This endoprosthesis copies the natural shape, build, and biomechanics of the shoulder joint. The affected joint surfaces are replaced with similar artificial components. A sine qua non for anatomical endoprosthesis is the preservation of the elements of the rotational cuff, which stabilizes the joint pushing the prosthetic head into the glenoid cavity of the scapula, because the surface of the artificial shoulder joint is less than the size of the adjoining surface of the prosthetic head, which, on the one hand, increases the possible amount of motion in the joint and, on the other hand, increases the risk of dislocation of the endoprosthesis head.
Reverse Total Endoprosthesis
The philosophy of this endoprosthesis is in the opposite location of its components. It means that the blade component has a hemispheric form (similar to the humeral head), and the shoulder component has a concave shape. In the case of degenerative changes of the shoulder rotator cuff, its thinning or rupture, gradually progressing arthrosis of the shoulder joint occurs, the shoulder bone gets cranially displaced (upwards, under the acromion) and the joint becomes unstable. This is when this kind of total endoprosthesis is needed.
The stem of the endoprosthesis can be fixed without cement (using the press-fit method, i.e. firm impaction) and with cement (the components are fixed to bone with bone cement). The choice of fixation type depends on a number of factors, such as the quality of the bone, the patient's age, the concurrent conditions, the anticipated activity after the operation and many others, and is made in each case individually.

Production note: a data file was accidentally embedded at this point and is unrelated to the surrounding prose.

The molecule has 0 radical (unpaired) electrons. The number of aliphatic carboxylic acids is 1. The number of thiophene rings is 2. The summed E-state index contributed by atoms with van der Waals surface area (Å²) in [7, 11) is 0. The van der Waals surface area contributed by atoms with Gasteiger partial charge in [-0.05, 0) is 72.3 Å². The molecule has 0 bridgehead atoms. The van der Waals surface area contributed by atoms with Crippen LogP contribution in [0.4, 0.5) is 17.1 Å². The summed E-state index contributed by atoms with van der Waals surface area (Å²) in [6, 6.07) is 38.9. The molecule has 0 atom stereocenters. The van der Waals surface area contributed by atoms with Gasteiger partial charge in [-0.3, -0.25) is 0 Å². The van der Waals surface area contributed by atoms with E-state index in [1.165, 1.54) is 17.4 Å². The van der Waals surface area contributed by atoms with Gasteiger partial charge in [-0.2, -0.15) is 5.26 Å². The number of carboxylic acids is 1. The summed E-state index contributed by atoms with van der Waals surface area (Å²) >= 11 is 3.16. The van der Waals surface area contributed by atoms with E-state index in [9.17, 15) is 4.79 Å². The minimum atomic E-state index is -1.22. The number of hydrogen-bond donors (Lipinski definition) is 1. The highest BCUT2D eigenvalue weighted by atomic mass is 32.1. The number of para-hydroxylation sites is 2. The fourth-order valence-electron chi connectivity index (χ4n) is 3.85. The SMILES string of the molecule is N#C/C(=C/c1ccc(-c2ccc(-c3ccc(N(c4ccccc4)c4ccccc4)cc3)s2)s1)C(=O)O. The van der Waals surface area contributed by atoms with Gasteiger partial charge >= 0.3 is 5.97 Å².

Ankle joint prosthesis system does not have such a broad constructive diversity as, for example, artificial knee or hip joints. Due to the extremely complex "design" of the ankle joint its partial and multifarious prosthetics are impossible. In Germany, the only option available is total prosthetics.
Accordingly, all applicable systems are based on a single design decision: upper and lower protection for intra-articular surfaces and a "cushion" in-between serving for their soft interaction. Hence their general name: total ankle joint endoprosthesis.
All models of artificial ankle joints consist of three main parts:
- A round metal plate that closes the top bulging contact surface of the foot hucklebone;
- A metal plate closing the bottom contact surface of tibia;
- A movable polyethylene core in-between.
While it is a total prosthesis, the method used is generally sparing, conserving a lot of bone tissue. There is no need to use long pins to stabilize the prosthetic parts. The protective plate on the hucklebone is secured with small pins. The basic fastening principle is a firm, anatomically calibrated clasping of the bone surface by a plate and special properties of the adjacent surface ensuring that it is covered by the bone tissue. Same principle is used on the top plate. The only fastener is the central pin (which is also short). Plus the effect of surface intergrowth.
The polyethylene core is not fixed. It glides freely between the plates, thus facilitating their mutual functional mobility relative to each other. However, the plastic part cannot slip from the clamp, and it is hampered by the stabilizer on the edge of the top plate. Thus, the solid parts of the prosthesis have an everlasting (in principle) liner: its surface properties are very close to the properties of a healthy joint cartilage.
The precise fitting of polyethylene and metal surfaces provides a reliable guarantee against the material attrition, improves the durability of the artificial joint. In addition, the polyethylene core optimizes the load distribution in the prosthetic zone, which also contributes to longevity. And allows the recipient of the prosthetic to walk, run, and even jump without hindrance.